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ARS Home » Southeast Area » Fort Lauderdale, Florida » Invasive Plant Research Laboratory » Research » Publications at this Location » Publication #360130

Research Project: Identification, Evaluation, and Implementation of Biological Control Agents for Invasive Weeds of Southeastern Ecosystems

Location: Invasive Plant Research Laboratory

Title: Importation Biological Control

Author
item HODDLE, MARK - University Of California
item Lake, Ellen
item MINTEER, CAREY - University Of Florida
item DAANE, KENT - University Of California

Submitted to: Biological Control: A Global Endeavour
Publication Type: Book / Chapter
Publication Acceptance Date: 9/25/2019
Publication Date: 9/1/2021
Citation: Hoddle, M., Lake, E.C., Minteer, C., Daane, K. 2021. Importation Biological Control. Biological Control: A Global Endeavour.

Interpretive Summary: Non-native or invasive organisms such as insects, mites, and weeds can cause extensive ecological and economic harm. The “enemy release” hypothesis suggests that invasive species reach high and damaging levels in their introduced range because they arrive without the natural enemies that keep them in check in their native range. Importation or classical biological control is the deliberate importation, release, and establishment of safe (host-specific) natural enemies to suppress damaging populations of invasive organisms to levels that do not cause harm. These natural enemies can develop self-sustaining and self-dispersing populations capable of suppressing pest populations over large areas. This chapter briefly discusses the history of importation biological control and details the steps and considerations in developing these programs for invasive arthropod pests and weeds.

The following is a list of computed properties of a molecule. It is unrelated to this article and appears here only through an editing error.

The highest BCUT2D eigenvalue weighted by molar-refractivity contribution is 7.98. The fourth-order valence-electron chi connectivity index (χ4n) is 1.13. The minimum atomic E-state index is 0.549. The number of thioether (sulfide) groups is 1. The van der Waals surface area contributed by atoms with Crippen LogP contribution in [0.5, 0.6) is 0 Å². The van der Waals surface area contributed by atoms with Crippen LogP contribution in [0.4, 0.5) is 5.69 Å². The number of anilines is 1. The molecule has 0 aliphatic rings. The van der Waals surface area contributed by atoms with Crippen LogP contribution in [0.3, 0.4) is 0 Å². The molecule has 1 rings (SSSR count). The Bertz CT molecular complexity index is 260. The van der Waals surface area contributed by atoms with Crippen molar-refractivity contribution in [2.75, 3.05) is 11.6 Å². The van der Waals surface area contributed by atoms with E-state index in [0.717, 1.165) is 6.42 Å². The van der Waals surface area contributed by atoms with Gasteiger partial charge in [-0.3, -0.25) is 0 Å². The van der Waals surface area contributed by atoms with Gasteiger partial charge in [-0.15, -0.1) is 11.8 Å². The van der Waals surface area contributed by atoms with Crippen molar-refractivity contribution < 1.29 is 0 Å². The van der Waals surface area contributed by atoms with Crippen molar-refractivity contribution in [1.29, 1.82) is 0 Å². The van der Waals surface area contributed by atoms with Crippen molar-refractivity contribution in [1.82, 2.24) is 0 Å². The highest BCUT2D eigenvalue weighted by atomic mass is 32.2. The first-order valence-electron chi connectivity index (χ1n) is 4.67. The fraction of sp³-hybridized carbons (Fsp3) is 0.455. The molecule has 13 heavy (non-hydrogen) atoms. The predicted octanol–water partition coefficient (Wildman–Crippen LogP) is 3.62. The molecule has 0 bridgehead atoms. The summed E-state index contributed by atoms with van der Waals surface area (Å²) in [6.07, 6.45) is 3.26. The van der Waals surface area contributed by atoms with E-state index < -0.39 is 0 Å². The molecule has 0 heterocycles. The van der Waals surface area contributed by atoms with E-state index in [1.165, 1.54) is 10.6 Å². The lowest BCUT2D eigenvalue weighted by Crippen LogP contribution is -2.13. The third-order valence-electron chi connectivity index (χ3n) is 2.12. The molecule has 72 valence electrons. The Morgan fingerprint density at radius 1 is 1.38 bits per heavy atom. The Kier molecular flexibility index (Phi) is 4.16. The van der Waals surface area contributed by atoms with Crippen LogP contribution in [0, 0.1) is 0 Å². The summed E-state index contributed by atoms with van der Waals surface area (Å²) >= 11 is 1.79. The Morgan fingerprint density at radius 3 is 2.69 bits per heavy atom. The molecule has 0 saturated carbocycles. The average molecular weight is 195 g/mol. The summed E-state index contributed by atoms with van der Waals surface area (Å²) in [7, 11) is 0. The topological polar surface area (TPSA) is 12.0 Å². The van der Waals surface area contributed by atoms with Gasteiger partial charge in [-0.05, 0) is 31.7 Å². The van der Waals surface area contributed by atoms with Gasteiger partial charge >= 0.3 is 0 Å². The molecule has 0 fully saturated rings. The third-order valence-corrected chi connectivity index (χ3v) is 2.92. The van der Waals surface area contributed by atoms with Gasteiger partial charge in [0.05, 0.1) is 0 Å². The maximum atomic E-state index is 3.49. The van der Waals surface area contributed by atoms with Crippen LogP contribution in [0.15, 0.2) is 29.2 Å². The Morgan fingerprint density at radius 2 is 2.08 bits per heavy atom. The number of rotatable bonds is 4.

Technical Abstract: Importation or classical biological control is the deliberate importation, release, and establishment of natural enemies for suppressing damaging populations of non-native organisms, typically arthropods (e.g., insects or mites) or weeds, to densities that no longer cause economic or ecological harm. This pest management concept exploits the “enemy release” hypothesis which postulates that excessive densities of a non-native organism (i.e., an invasive species) cause economic or ecological damage in the invaded range, in part, because it has escaped top down control of its co-evolved natural enemies that regulate population growth in the native range. Importation biological control aims to rectify this imbalance by re-associating safe (i.e., host specific) and efficacious natural enemies with the target pest in the invaded non-native range with the goal of achieving self-sustaining and self-dispersing populations that provide significant levels of pest suppression over large areas. This chapter briefly discusses the history of importation biological control and details the steps and considerations in developing these programs for invasive arthropod pests and weeds.